With STP in mind, you will:
– Identify a target audience
– Target a segment of that wider target audience
– Shape your messaging to explain what makes you different from other businesses with the needs of that audience segment in mind
Content creation is never a straightforward task, but it’s made much easier by developing a creation framework that will help you to ensure that your content:
– Solves an issue being faced by your audience
– Is entertaining, engaging and shareable
– Leverages emerging trends to maximise visibility
This element of your marketing strategy should also deep dive into which content formats have the ability to drive the best ROI for your business. With the rise of TikTok, short-form video content is set to continue to dominate, however, it’s not the only format that can deliver a solid return for your efforts and investment.
Remember to invest your budget into areas that are more likely to drive a return, which will give you more leeway in the future to explore other avenues to success.
It is impossible to know how well your marketing strategy is performing if you aren’t collecting data and measuring it against a set of KPIs. Don’t forget, KPIs are linked to wider business goals and measure actionable benchmarks in ways that are relevant for cross-team collaboration.
The KPIs you choose to measure will be informed by both your business and the customer acquisition channels you’re targeting but may include:
– Organic traffic
– Cost per acquisition
Marketing strategies are designed to prevent you from throwing ideas at a wall at random in the hope that they will deliver a positive ROI. Although it’s not beyond the realms of possibility that a tactic or two will actually work using this method, it will ultimately end up costing you more time, resources and money in the long run.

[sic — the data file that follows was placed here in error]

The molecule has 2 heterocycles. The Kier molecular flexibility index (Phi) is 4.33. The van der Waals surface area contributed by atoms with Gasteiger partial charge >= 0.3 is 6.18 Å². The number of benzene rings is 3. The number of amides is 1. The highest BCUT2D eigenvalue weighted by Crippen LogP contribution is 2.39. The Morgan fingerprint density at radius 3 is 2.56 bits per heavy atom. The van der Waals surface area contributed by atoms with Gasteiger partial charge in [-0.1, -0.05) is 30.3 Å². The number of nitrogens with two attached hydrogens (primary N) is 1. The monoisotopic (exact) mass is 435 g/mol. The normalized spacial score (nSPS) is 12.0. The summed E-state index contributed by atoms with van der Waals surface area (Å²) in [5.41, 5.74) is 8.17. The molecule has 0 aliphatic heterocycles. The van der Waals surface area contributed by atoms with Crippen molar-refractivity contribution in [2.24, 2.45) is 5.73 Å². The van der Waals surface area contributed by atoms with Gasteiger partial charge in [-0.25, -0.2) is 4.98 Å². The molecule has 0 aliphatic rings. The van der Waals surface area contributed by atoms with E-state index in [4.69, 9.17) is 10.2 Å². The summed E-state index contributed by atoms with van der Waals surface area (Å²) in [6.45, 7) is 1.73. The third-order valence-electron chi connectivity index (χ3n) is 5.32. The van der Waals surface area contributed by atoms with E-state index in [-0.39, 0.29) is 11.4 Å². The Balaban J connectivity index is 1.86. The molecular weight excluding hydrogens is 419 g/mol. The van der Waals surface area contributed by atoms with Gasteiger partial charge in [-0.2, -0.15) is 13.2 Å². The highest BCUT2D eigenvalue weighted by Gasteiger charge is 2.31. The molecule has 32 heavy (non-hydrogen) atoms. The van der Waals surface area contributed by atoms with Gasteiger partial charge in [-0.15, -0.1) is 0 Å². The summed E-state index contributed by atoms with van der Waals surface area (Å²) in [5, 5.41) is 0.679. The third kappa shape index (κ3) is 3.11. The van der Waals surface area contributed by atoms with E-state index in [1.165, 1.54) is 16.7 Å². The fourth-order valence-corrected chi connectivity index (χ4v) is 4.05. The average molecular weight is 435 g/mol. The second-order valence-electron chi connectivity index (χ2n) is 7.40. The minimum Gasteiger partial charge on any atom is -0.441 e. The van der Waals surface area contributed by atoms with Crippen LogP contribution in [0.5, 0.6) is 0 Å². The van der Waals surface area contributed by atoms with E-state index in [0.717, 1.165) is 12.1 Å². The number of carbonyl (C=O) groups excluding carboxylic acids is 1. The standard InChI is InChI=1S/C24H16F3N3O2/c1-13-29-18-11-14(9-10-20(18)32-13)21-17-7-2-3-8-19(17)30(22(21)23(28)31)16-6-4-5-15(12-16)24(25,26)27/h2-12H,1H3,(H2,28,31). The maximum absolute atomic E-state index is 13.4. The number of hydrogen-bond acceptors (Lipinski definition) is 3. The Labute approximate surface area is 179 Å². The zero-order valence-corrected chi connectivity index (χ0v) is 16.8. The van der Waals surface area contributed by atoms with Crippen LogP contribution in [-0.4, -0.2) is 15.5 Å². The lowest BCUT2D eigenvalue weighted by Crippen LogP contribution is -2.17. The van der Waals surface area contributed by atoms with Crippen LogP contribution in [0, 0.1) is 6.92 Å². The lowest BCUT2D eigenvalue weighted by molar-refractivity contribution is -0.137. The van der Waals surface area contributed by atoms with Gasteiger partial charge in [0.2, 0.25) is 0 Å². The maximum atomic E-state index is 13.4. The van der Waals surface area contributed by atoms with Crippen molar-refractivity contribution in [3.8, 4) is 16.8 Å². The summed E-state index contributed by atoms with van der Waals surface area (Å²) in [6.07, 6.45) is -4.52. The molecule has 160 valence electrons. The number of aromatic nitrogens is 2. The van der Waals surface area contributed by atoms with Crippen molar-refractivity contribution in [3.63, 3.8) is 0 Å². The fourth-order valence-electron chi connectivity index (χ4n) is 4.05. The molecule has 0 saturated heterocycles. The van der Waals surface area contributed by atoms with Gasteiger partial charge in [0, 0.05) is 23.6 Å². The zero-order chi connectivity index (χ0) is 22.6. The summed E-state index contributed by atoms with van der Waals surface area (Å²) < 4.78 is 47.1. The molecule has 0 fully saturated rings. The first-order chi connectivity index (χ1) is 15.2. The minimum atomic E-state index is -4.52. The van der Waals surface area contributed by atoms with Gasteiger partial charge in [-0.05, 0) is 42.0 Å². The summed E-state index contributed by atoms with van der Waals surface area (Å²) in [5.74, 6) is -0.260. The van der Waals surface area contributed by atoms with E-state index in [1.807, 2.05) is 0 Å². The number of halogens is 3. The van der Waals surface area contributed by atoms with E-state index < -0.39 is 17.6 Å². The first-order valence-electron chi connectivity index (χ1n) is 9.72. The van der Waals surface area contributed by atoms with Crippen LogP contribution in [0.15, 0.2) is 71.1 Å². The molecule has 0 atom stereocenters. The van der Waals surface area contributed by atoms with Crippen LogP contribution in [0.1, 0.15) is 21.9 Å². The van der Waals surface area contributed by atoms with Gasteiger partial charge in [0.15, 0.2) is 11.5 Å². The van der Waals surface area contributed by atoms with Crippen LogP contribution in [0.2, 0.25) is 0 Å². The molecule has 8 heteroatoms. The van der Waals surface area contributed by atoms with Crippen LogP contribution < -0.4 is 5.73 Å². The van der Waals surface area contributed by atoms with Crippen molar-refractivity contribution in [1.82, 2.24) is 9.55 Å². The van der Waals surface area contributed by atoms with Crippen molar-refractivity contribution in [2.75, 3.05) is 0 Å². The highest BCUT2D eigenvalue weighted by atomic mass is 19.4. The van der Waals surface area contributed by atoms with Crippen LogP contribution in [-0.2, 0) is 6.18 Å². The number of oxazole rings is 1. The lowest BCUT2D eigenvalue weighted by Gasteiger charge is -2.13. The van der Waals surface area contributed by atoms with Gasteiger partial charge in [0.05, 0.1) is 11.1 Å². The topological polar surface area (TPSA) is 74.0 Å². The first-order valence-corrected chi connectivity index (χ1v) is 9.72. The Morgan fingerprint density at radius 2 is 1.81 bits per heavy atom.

So, you’re on board with the potential benefits that a marketing strategy can offer. But how exactly do you go about building one? Keep reading to learn my go-to method.
How to Build a Marketing Strategy
The best marketing strategies are customer-driven, and each of these seven steps are designed to help you develop a strategy that keeps your audience at the forefront at every turn.
1. Create a marketing plan
While they may sound as though they could be the same thing, a marketing plan is actually very different from a marketing strategy. I find it best to view your strategy as a document that details why your marketing team will set goals and use particular resources throughout the year. Your plan, however, should detail the very specific actions that will be taken in order to achieve your strategic objectives.
The great news is that there are a bunch of marketing templates out there that you can use. But I always recommend personalising them to suit the unique facets of your business to ensure that you don’t miss any important details that could impact the overall success of your plan.
As a general rule, the best marketing plans include sections for business initiatives, target market, budget, target channels, and available marketing technology.
2. Build buyer personas
Can you define your audience in a single sentence? If you can’t, you should, and that’s exactly what buyer personas will help you to do. Essentially, a buyer persona provides an overview of your ideal customer and should include a range of psychographic and demographic information such as age, location, income, job title, and interests.
Let’s take the retail store TK Maxx as an example here. One of the brand’s buyer personas may be: A stylish woman in her late-20s living in a suburb and working in a professional environment in a city, who wants to fill her wardrobe with designer pieces at more affordable prices.
Not only is this activity an enjoyable one, but it is also essential to the building of a marketing strategy that actually works. So don’t neglect this step!
3. Set goals
It’s clearly essential to set out the goals you want your marketing strategy to help you achieve, but it’s important to remember that they should have tangible connections to your wider business goals too.